In Brief: Tremendously imaginative; questionable actions of some freedom guerilla fighters
Series: Mortal Engines
Published in: 2001
Age Range: Young Teens+
Apprentice Tom Natsworthy becomes involved with the Anti-Traction League when he tries to save his hero from attack.
In the distant future, following the laws of Municipal Darwinism, London and most other towns and cities, are now huge vehicles, roaming the Hunting Grounds of what used to be Europe and devouring smaller prey they come across, recycling and assimilating. Tom Natsworthy is a 15-year-old apprentice historian who admires the head Historian, Thaddeus Valentine. However, when he tries to defend Valentine against an assassin, he is astonished that the Historian pushes him out of the city into the Out-Country where he must fight for survival among roaming towns and cities (Speedwell, Tunbridge Wheels) and the zealots of the Anti-Traction League, behind their shield wall in Indo-China.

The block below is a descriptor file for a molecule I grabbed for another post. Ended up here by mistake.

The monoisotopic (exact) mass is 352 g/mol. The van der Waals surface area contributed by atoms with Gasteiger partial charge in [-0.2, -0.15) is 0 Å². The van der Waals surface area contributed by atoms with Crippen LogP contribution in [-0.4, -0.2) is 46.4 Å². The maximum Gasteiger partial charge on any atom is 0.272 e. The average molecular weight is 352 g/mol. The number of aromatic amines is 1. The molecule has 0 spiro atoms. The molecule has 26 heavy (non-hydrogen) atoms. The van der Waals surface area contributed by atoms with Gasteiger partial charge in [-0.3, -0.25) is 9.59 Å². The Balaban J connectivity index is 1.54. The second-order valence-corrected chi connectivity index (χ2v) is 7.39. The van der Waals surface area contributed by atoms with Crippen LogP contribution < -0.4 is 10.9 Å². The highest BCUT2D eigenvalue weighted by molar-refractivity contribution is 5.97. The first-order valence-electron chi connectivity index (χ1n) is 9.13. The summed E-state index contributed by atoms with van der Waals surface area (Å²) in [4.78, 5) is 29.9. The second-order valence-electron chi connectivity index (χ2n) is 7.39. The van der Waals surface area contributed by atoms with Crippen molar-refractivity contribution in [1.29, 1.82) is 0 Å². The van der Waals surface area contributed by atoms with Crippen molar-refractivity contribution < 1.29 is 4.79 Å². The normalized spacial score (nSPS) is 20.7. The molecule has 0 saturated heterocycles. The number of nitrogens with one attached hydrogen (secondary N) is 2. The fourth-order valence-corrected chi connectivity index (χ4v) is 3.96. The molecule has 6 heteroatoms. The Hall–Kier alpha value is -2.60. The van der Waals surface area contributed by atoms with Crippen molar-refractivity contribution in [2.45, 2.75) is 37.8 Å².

There is a tremendous imagination behind this book. While the characters tread the boards in front of the familiar alternative-Victorian backdrop used by many fantasy writers, there is such originality in the ideas of traction cities and the shield wall that one wants to read on and on.
Anna Fang, one of the heroes of the League, is a versatile and amoral fighter, quite prepared to use any means that further her end, however noble. The Engineers have transformed St Paul's Cathedral into a launching site for their own destructive weapon.
Tom blinked sleepily at him. He had almost forgotten the squalid little battle at the edge of the bog: the details were fading quickly like a dream. I killed Shrike, he thought. All right, so he was dead already, technically, but he was still a person. He had hopes and plans and dreams, and I put a stop to them all. He didn't feel like a hero, he felt like a murdererer, and the feeling of guilt and shame stayed with him, staining his dreams as his head drooped over the bowl of stew and he slipped away into sleep
Wednesday 2nd July 2003